Dominic Cummings may have committed “a minor breach” of lockdown rules when he drove to Barnard Castle but will face no further action, Durham Constabulary said on Thursday.
The force said Mr Cummings has been informed of the decision not to take retrospective action in relation to his trip to Barnard Castle on Easter Sunday.
Mr Cummings said he went on a “short drive” to the tourist attraction on April 12 because his eyesight had been affected by the disease and his wife did not want to risk the long drive back to London.
Prime Minister Boris Johnson is continuing to stand by Mr Cummings despite the Durham Police findings.
A Number 10 spokesman said: “The police have made clear they are taking no action against Mr Cummings over his self-isolation and that going to Durham did not breach the regulations.
“The Prime Minister has said he believes Mr Cummings behaved reasonably and legally given all the circumstances, and he regards this issue as closed.”
Durham Constabulary said in a statement: “On April 12 2020, Mr Cummings drove approximately 26 miles from his father’s property to Barnard Castle with his wife and son.
“He stated on May 25 2020 that the purpose of this drive was to test his resilience to drive to London the following day, including whether his eyesight was sufficiently recovered, his period of self-isolation having ended.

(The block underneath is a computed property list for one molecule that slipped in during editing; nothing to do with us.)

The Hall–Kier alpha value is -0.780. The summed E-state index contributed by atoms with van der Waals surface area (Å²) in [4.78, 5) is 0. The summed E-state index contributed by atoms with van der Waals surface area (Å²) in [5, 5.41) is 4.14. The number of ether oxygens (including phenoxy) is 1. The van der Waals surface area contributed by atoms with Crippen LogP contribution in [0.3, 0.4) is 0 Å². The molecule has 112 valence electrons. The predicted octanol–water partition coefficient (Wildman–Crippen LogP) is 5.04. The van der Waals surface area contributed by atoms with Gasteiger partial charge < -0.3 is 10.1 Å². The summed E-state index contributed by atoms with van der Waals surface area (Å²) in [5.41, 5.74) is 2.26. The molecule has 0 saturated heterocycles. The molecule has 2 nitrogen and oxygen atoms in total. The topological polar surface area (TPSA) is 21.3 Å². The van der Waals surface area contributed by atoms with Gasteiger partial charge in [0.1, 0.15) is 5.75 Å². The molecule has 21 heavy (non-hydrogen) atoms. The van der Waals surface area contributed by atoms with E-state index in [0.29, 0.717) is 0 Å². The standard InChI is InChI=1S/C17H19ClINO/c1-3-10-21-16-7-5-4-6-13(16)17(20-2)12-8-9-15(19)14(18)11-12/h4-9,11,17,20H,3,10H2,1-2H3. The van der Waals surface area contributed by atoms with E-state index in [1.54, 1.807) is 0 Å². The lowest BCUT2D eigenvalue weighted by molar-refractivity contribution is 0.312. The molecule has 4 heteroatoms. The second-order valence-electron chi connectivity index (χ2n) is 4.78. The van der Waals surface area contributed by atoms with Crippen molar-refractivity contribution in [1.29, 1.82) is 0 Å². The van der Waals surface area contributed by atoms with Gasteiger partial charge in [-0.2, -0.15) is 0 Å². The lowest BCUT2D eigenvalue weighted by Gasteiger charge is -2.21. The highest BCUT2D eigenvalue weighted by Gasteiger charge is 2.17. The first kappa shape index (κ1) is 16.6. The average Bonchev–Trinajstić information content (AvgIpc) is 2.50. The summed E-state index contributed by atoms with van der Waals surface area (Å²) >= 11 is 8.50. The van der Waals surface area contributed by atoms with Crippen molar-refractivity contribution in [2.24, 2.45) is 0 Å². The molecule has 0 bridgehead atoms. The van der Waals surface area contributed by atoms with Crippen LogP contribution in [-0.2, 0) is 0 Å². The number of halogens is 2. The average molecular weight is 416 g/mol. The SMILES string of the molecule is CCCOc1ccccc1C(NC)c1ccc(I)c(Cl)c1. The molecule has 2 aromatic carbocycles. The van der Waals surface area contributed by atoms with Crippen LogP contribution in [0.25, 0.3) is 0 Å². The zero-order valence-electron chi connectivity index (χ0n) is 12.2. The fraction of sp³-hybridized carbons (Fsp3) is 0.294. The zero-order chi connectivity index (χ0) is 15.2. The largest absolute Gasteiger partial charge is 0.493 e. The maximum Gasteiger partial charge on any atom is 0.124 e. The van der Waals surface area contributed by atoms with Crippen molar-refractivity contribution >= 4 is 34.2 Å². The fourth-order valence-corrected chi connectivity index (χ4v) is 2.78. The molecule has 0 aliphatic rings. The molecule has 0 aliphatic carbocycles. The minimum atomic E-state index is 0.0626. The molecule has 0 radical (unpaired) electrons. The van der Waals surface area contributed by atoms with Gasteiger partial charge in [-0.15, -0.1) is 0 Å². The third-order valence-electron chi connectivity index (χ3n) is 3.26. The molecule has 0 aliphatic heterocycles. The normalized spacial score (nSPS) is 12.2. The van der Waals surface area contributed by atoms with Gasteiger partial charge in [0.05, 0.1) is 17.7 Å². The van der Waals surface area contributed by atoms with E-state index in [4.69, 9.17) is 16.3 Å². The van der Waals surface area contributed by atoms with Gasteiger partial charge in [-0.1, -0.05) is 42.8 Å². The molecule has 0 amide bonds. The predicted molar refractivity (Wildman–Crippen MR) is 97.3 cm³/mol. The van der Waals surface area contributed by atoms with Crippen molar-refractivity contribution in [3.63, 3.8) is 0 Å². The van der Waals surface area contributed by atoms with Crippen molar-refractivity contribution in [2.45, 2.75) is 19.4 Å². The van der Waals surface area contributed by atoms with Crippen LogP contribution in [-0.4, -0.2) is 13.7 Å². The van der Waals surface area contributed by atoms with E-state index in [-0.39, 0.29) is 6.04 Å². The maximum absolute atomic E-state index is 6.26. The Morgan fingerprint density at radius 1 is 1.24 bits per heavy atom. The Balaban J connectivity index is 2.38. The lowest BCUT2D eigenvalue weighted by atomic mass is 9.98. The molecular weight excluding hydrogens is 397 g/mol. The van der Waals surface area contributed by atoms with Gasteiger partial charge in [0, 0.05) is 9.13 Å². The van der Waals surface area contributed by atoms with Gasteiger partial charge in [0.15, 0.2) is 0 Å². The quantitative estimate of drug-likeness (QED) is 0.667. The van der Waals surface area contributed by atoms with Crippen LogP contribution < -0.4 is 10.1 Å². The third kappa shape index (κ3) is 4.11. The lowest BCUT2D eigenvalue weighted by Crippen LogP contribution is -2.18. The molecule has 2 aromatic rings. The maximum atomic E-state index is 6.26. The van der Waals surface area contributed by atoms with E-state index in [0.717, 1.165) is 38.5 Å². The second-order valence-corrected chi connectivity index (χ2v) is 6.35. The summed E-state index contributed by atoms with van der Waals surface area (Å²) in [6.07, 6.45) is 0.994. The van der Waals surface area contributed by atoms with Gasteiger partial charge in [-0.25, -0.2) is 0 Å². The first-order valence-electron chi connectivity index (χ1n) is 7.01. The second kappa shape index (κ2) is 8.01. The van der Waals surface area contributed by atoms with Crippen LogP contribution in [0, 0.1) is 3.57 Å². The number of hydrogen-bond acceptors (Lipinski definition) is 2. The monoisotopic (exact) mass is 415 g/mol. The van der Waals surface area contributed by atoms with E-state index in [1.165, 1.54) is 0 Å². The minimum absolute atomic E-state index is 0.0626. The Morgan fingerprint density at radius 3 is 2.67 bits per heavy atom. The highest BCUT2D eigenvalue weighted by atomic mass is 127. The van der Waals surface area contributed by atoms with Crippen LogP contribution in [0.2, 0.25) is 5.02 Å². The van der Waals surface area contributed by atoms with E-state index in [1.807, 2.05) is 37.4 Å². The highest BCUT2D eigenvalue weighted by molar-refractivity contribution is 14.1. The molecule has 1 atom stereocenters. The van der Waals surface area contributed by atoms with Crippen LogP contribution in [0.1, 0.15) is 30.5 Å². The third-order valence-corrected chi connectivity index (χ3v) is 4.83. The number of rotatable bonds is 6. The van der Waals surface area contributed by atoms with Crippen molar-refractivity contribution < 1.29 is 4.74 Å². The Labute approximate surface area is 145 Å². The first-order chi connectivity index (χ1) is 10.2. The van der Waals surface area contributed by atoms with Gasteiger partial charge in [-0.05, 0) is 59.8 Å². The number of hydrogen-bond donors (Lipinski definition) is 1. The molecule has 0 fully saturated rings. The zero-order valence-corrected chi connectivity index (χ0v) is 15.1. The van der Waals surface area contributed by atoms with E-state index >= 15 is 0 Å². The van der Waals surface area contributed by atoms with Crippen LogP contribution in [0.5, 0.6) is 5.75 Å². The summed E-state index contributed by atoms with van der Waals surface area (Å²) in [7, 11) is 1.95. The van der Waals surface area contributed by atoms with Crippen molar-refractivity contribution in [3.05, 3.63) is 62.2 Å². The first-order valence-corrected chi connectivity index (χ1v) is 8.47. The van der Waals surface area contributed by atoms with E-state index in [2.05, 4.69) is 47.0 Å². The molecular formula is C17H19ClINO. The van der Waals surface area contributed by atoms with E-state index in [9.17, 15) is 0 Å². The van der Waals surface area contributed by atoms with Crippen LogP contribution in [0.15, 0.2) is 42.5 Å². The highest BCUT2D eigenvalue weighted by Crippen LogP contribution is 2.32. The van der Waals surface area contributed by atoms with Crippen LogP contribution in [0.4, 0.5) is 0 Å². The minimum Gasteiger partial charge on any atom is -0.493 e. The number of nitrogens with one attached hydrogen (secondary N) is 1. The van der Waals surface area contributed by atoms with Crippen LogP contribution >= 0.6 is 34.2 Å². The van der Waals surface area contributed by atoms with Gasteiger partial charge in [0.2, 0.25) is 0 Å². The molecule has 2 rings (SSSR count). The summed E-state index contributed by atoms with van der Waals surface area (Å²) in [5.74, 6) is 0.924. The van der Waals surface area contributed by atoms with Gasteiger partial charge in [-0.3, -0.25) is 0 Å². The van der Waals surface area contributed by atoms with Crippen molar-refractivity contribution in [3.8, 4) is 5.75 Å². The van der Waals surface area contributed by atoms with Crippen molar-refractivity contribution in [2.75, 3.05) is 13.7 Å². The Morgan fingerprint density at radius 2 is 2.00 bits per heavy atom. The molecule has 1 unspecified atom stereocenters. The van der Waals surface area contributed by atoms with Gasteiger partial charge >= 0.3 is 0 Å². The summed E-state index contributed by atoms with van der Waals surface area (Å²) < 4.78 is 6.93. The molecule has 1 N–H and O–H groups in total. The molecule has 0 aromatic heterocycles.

“Durham Constabulary have examined the circumstances surrounding the journey to Barnard Castle (including ANPR, witness evidence and a review of Mr Cummings’ press conference on May 25 2020) and have concluded that there might have been a minor breach of the regulations that would have warranted police intervention. Durham Constabulary view this as minor because there was no apparent breach of social distancing.
“Had a Durham Constabulary police officer stopped Mr Cummings driving to or from Barnard Castle, the officer would have spoken to him, and, having established the facts, likely advised Mr Cummings to return to the address in Durham, providing advice on the dangers of travelling during the pandemic crisis.
“Had this advice been accepted by Mr Cummings, no enforcement action would have been taken,” the statement added.
Durham Constabulary also said there was “insufficient evidence” to support reports that Mr Cummings was in Durham on April 19.
A witness said Mr Cummings was seen looking at bluebells in woods near Houghall close to his family’s home.
But Mr Cummings says the story is false, claiming that photos and data on his phone prove he was in London.